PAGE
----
flash fiction

National Flash-Fiction Day 2018

It’s National Flash-Fiction Day today (in the UK) and as usual they’re releasing fabulous morsels of flash every ten minutes or so at FlashFlood. For the first time in years (since it started?) I haven’t even submitted anything to the flood, because I’ve been so busy preparing for the event I did with Alice Courvoisier at York Festival of Ideas on Thursday (more of which later, probably tomorrow). However, I was fortunate enough to have a piece selected for this year’s anthology, Ripening, which you can purchase on Amazon. There are so many great contemporary flashers in there, you’d be daft not to.

So, read some flash today – by definition, it won’t take long and it might brighten up your day or make you see something in a different light. There’s still a couple of hours left for me to enjoy the flood before I settle down to listen to the Argentina match (happy World Cup everyone…)

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Might need a new bookshelf soon

Wow, I’ve got a story in the National Flash Fiction Day anthology! Although I’ve had a few pieces of flash fiction released in their Flash Flood on the day itself over the years, the previous couple of times I’ve submitted to the anthology I haven’t been successful. Much rejoicing at this news this week then, particularly since so many fellow-flashers from Twitter are also in the list, including Ilkley Writers’ own Emily Devane. The anthology is due out in June (NFF Day is the 16th) so I’m looking forward to seeing that sitting on my shelf.

Confingo 9 and Crossing the Tees anthology

Contributor copies

Meanwhile, in the last week or so I’ve had a couple of other publications in the post, as pictured above. Confingo 9 is a lovely magazine with colour artwork inside and a story of mine called Last Post. The Crossing the Tees anthology (which I think is only available from libraries in Teesside) houses my Time Team inspired story, Ghost Bridge, and is a pleasing paperback that I’m looking forward to reading.

As if that isn’t enough strain on my bookshelf, I went on a tour of the local charity shops yesterday with OneMonkey and my parents. Between us we got a big enough haul of books that OneMonkey had to drop some of them off at my parents’ car before we could continue (“That should keep us going for a couple of days,” said my dad). It’s dangerous letting me near a buy one get one free offer involving second-hand books, but at least I can safely say I’m unlikely to run out of reading material any time soon.

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Some of my eclectic purchases

All good things must end

Tomorrow, after eighteen months of having as much time as I want to write, read and mess about (I mean, network) on Twitter, I start my new day job. Four days a week for the next couple of years I’ll be commuting again, which at least means guaranteed regular reading time on the train. I guess I’ll be reading more, writing less, maybe submitting fewer stories, and definitely spending less time on Twitter. Seems like a good time to look back over the last 18 months and see if I achieved anything.

Cover of Ellipsis Zine: One

One, from Ellipsis Zine – I’ve got a story in here

I set out with the intention of editing Sunrise Over Centrified City in a proper focused way. Eventually I did (it’s called Lachlane’s Centrified City now) and so far I’ve had it rejected by one indie publisher and entered it for a competition. Along the way, I won a 3-chapter critique from Claire Dyer in a Mslexia Max subscribers’ monologue competition, so having already had a good go myself I sent Claire the first 12,000 words or so of my dystopian detective novel and got loads of helpful advice back, which put me on the right path for another round of editing.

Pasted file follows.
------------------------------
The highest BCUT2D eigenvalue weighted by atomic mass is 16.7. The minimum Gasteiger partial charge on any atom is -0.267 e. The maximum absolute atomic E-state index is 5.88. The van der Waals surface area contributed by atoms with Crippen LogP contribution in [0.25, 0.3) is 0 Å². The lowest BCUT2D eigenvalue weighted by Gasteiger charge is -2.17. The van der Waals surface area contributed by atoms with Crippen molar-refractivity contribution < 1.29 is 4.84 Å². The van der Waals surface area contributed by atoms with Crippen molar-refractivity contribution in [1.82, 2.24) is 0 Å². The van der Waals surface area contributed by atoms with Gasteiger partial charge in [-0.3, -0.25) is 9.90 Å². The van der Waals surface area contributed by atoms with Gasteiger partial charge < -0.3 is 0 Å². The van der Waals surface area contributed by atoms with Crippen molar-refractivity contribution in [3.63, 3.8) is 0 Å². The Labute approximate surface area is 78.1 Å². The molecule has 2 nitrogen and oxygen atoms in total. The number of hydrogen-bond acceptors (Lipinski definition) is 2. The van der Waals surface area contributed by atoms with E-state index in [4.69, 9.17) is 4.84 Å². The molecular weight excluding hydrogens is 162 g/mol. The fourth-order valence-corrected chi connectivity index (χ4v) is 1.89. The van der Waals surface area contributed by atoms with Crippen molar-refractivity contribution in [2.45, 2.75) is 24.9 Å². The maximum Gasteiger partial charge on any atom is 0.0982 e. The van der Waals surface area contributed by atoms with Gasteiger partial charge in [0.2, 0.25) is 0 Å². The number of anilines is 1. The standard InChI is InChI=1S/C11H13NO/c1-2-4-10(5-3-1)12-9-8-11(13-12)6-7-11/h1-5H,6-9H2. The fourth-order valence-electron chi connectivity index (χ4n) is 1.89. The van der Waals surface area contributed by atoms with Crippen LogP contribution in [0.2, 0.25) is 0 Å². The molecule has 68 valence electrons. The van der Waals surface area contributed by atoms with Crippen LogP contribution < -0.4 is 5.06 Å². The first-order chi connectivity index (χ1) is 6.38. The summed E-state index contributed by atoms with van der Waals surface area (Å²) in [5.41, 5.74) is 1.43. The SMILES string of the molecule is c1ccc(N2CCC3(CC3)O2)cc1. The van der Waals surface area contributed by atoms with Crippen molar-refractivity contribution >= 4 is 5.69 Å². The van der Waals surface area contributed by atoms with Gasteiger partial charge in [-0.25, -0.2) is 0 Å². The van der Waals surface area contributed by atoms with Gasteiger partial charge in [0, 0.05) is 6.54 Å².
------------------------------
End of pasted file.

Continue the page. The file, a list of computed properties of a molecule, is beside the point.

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The novel I started writing on that first day of unemployment is now at around 35,000 words. I’m so determined to get it right that I’ve trashed whole sections of it and had days when my wordcount spreadsheet has a negative total for the day. An extract of it got me selected for the Penguin Random House WriteNow initiative though so clearly someone saw potential, and I got useful feedback from Mikaela Pedlow at the insight day in Newcastle so I hope I’ve strengthened the novel since then, even if I haven’t lengthened it as much as I’d have liked.

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Souvenir of WriteNow

I have written tens of thousands of words of fiction (and a few thousand of non-fiction, not including the blog) but as it’s not all in one project it’s not easy to see how much there is. If you glance down my publications lists, almost everything published between November 2016 and April 2018 was written or heavily redrafted during my – shall we call it a sabbatical? That’s included Twitter fiction (I even won a couple of competitions), flash fiction and short stories which have been published online, in magazines and anthologies, and I recently had my first flash CNF (creative non-fiction) published at Ellipsis Zine.

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The study, decorated with encyclopedia pages

I didn’t just sit in the fully-redecorated study and tap away at the laptop in isolation. All that time on Twitter included getting to know some fabulously supportive writers (the flash fiction crowd in particular are like a big extended family) and I joined the working class writers’ collective set up by Carmen Marcus and wrote her an article about getting comfortable with my accent. I’ve done storytelling with Alice Courvoisier and we’ve got another event planned at this summer’s York Festival of Ideas. I organised my first open mic and the story I wrote to read at it went on to be published at the Fiction Pool. I also read at other people’s events, and at a joint Ilkley Writers and Wharfedale Poets evening at a local pub.

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Me looking pompous in a pub

I made a radio programme last year with Andrea Hardaker and Rosalind York which sadly isn’t available online any more, then I co-wrote a radio drama called Lavender Ink with Roz this year. I even wrote a blog post for the New Writing North website about how we did that one and I remain highly excited at having my name up there (if not quite as excited about the photo. Must practice looking less gormless in front of cameras).

Script of Lavender Ink by JY Saville and Rosalind Fairclough